Sadly, this is exactly what has happened: “. . . many of domestic producers . . . driven out of business.” According to a recent Fars News report, the excessive flow of foreign goods into Iran’s markets has led to the idling or closing down of 14,800 manufacturing or production units. The report further indicated that, using budget constraints as justification, the administration has even shut down many research projects . According to Hamid Haaj Esmaili, an Iranian expert on the country’s labor market, “65 percent of workshops or production units in industrial parks have gone out of business” .
Evidence thus indicates that if these inauspicious developments are not tempered, stopped or reversed, Iran would be experiencing an ominous trend or phenomenon called deindustrialization, President Rouhani’s and his economic team’s good intensions notwithstanding.
Threat of Indebtedness and Loss of Sovereignty
The Rouhani administration has shown atnotwihstanding notwithstanding inancial elite, strong tendency to external borrowing for financing its spending needs: to pay for its imports of goods and services, or for its domestic outlays. This tendency to debt financing threatens to burden Iran with unsustainable debt a la Greece, or other south/east European countries.
Soon after the formal implementation of the nuclear deal on 16 January 2016, the president took a trip to Europe in which he embarked on a shopping spree of big-item purchases and the signing of a number of business contracts that tend to ultimately commit Iran to a debt obligation of more than $50 billion. The office of the French president estimated the total value of the signed deals during Mr. Rouhani’s visit to France would be approximately €30 billion ($32.8 billion). The accord with Airbus alone (for the purchase of 118 aircrafts) is worth €22 billion ($25 billion). President Rouhani and his entourage also signed contracts with Italy worth about $18 billion, which included oil explorations and automobile deals .
Details or terms of agreement of these deals are not divulged to the Iranian people. One thing is clear, however: the deals are to be financed through external borrowing. To secure borrowing in global financial markets, however, Iran would need a favorable rating of its creditworthiness by the international rating agencies such as Moody’s, Standard & Poor’s and Fitch. This explains why the Rouhani administration is actively soliciting credit rating by these agencies. “An official says Iran is in discussions to get its first credit rating as the country is emerging from years of sanctions and seeking to put its economy on strong footing” . That official turned out to be President Rouhani’s Chief of Staff Mohammad Nahavandian, who told Reuters in an interview in London, “We are in negotiations with some of these rating agencies,” adding that he expected the agencies to provide a full rating .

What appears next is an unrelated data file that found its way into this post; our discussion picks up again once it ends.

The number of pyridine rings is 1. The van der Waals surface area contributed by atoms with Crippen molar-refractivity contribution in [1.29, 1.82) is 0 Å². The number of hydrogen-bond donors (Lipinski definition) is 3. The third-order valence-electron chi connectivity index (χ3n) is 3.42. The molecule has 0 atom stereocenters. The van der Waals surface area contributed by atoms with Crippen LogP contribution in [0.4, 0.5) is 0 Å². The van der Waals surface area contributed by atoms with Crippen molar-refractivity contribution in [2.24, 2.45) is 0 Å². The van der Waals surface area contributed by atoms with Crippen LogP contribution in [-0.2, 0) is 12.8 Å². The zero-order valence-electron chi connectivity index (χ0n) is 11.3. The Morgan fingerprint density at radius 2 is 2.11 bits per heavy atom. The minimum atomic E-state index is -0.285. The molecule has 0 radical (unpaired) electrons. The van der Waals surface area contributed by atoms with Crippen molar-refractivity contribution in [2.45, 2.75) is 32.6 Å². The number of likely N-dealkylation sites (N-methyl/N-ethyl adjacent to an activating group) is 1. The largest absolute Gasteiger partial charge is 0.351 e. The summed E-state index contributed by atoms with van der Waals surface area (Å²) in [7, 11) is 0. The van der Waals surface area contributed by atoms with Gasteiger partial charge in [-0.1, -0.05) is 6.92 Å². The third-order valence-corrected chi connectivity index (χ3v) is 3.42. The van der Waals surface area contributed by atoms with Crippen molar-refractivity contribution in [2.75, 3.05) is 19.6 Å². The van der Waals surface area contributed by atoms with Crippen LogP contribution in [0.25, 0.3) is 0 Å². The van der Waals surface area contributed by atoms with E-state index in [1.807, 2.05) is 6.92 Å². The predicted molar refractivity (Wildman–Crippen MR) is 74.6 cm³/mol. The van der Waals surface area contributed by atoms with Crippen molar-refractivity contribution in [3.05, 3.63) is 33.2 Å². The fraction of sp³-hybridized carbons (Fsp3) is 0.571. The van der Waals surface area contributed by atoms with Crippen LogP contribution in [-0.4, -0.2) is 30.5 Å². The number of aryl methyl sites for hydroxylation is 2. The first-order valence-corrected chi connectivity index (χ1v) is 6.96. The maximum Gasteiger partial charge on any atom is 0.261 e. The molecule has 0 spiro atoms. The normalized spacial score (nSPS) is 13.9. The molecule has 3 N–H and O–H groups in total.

Borrowing from abroad is not good or bad as such; it all depends on how the borrowed money is spent or invested. If it is invested productively, that is, in manufacturing projects that would yield a rate of return higher than the rate of interest paid for the borrowed capital, then borrowing can play a positive role in the economic development of the borrowing country, without the problem of repayment. On the other hand, if borrowing is to import consumer product, especially luxury products, it can lead to indebtedness and the inability to pay.
Sadly, President Rouhani and his economic advisors seem to have been oblivious to the importance of this critical distinction when they devoted the major bulk of the debt undertaken in France ($25 billion out of $32.8 billion) to the purchase of aircrafts that, incidentally, can be accommodated by only one airport in Iran, The Imam Khomeini Airport in Tehran. 73 out of the projected 118 Airbus airplanes to be purchased by Iran are the long-haul, wide bodied planes, including 12 A380 superjumbos .
Inappropriate Choice of Economic Paradigm: Free Trade vs. Strategic Trade
To criticize President Rouhani’s economic policies is not to question his or his advisors’ intentions or objectives of trying to bring about economic development in Iran. It is, rather, to question the means they employ—free trade and economic liberalism/neoliberalism—in order to achieve those ends. They must certainly be eager to pull their county’s economy out of the deep recessionary hole. Why, then, do they insist on pursuing economic policies that have proven—time and again, and in country after country—to be resulting in economic problems of indebtedness, deindustrialization and dependence?
The answer, in a nutshell, is that the president and his economic advisors seem to be infatuated with an economic paradigm that is regrettably detrimental to the goal of self-sustaining development for the less-developed countries. It is an inappropriate, unsuitable and misleading paradigm, crafted by economic ideologues or theorists of the more developed countries as economic “science,” whose practical outcome for the less-developed economies has been trade deficit, indebtedness, dependent development, and extreme socio-economic inequality. It is the notorious economic liberalism of the neoclassical school of economic thought, which postulates that free trade and unrestricted pursuit of self-interest lead to economic expansion and prosperity for all; that state-sponsored social safety-net programs or strategic trade policies are “costly trade-offs” in terms of lost productivity; and that, therefore, government intervention in economic affairs must be avoided.
According to this doctrine, solutions to economic stagnation, poverty and under-development lie in unhindered operations of capital and unreserved integration into world capitalist system. Recessions, joblessness and economic hardship in many less-developed countries are not so much due to economic mismanagement, uneven or unfair competition in international markets, or the nature of global capitalism as they are because of government intervention and/or exclusion from world capitalist markets.